Discussion

The antibiotic therapeutics oriented by ID physicians and by guidelines for empirical antibiotic therapy of hospital-acquired pneumonia approximated the rate of antimicrobial consumption of a medical-surgical ICU that participated in the ICARE project [9,10]. Also, the amount spent on antibiotics was reduced, on average, 37.2% during the study period.

Educational programs traditionally compose the arsenal of strategies implemented to rationalize the use of antimicrobials in hospitals [3]. Among these strategies, the promotion of interactions between the ID specialist as an advisor for the ICU doctor to define antibiotic therapy has the smallest potential for conflict [2,12]. The authors of these studies found an association between the ID physician's opinion and the most adequate antibiotic therapy [4-7,13]. We also found an improved adaptation of antibiotic therapy, observing that the consumption of these medicines in our hospital approached the level found in a medical-surgical ICU, used as a standard of excellence [9,10]. Byl et al. [6], for example, studying 428 episodes of bacteremia, suggested that the ID specialist's opinion indeed prevents unnecessary use of broad-spectrum antimicrobials. The change in the profile of antimicrobial use in our hospital, starting from the intervention of the ID physician and the implementation of new guidelines for empirical antibiotic therapy of hospital-acquired pneumonia, so that broad-spectrum 3rd/4th generation cephalosporins, carbapenems were substituted by narrow spectrum antibiotics, also indicates that the new measures contributed to a decrease in the unnecessary use of broad-spectrum antibiotics.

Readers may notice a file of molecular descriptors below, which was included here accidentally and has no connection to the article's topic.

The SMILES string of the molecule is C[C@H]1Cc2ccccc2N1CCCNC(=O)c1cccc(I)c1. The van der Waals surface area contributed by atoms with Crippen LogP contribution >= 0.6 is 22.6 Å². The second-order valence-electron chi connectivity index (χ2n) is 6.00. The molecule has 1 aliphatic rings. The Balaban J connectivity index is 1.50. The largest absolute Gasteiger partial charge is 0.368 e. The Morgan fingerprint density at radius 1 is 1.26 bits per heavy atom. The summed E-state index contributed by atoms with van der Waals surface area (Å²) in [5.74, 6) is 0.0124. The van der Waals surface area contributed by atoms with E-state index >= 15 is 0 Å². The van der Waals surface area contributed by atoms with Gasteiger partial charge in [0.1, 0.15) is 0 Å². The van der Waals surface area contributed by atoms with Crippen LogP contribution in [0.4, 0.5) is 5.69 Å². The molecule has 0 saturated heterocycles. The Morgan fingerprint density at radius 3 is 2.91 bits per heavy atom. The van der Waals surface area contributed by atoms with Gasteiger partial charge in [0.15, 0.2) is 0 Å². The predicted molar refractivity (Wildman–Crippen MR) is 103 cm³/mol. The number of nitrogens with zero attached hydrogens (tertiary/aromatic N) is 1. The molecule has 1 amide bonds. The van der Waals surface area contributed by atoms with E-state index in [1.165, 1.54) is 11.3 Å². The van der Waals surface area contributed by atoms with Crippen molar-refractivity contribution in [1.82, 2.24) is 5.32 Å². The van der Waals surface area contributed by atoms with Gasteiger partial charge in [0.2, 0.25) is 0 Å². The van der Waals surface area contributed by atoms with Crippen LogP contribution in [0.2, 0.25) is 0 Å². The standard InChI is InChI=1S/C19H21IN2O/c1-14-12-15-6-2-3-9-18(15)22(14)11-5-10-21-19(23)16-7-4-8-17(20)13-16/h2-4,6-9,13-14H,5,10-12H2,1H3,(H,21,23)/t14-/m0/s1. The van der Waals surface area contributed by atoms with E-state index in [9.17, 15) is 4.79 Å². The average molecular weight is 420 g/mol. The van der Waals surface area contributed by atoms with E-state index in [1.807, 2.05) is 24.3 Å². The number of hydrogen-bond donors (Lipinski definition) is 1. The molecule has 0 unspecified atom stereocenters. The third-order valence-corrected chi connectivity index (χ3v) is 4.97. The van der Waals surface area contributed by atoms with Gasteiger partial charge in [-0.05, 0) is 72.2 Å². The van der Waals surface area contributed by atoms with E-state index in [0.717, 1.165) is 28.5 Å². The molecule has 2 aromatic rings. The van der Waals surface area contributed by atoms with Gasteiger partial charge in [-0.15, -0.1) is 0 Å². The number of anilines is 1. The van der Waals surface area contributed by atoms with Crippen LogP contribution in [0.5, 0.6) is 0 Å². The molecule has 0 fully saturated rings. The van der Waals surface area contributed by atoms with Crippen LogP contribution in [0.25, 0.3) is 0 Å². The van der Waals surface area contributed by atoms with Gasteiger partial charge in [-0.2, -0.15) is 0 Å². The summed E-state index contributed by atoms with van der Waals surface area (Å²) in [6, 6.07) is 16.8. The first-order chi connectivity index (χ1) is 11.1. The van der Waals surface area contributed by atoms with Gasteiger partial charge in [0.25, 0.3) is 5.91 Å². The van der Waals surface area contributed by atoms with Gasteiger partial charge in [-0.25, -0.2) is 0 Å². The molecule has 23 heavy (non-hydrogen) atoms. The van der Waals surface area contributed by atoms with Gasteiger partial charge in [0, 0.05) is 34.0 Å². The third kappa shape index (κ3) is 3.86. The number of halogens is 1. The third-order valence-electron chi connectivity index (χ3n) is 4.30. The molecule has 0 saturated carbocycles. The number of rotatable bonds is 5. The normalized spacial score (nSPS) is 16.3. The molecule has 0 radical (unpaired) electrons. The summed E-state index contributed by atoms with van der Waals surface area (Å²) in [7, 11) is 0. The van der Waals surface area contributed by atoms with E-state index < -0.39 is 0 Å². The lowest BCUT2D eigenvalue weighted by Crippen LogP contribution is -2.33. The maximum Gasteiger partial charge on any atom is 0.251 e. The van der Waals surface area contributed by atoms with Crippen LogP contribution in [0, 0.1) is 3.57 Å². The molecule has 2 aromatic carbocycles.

It was not our intention to determine if there was an association between the participation of the ID physician and the frequency of isolation of multi-resistant bacteria. However, Quale et al. [14] and Rahal et al. [15], for example, observed a significant reduction in the prevalence of S. aureus and K. pneumoniae when they restricted the use of vancomycin and 3rd generation cephalosporins, substituting them with beta-lactams/beta-lactamase group antimicrobials (ampicillin/sulbactam and piperacillin/tazobactam). Frank et al. [13] also found a significant reduction in the infection/colonization rates by S. aureus and Stenotrophomonas during the period when their program was totally implemented. We did not find a significant reduction of trimethoprim/sulfamethoxazole use in the ICU. However, there was a reduction in the frequency of isolation of bacteria, such as Burkholderia cepacia and Stenotrophomonas maltophilia, which are sensitive to this antimicrobial medicine and resistant to the aminoglycosides, and can become resistant to the 3rd/4th generation cephalosporins [2]. Actions to control the consumption of antibiotics and basic measures to control hospital infection, implemented by the hospital infection control program probably contributed to the reduction in the detection and spread of these bacteria and consequently reduced the consumption of antibiotics.

The frequently published results concerning antibiotic use programs report a contention of expenses. Frank et al. [13], for example, reduced the cost of antimicrobials by 23%. Other studies have found similar results [16,17]. We obtained a reduction of 37.2%.

There are basically two ways to evaluate the adaptation of antibiotic therapies in hospitals: audits of antibiotics and benchmarking.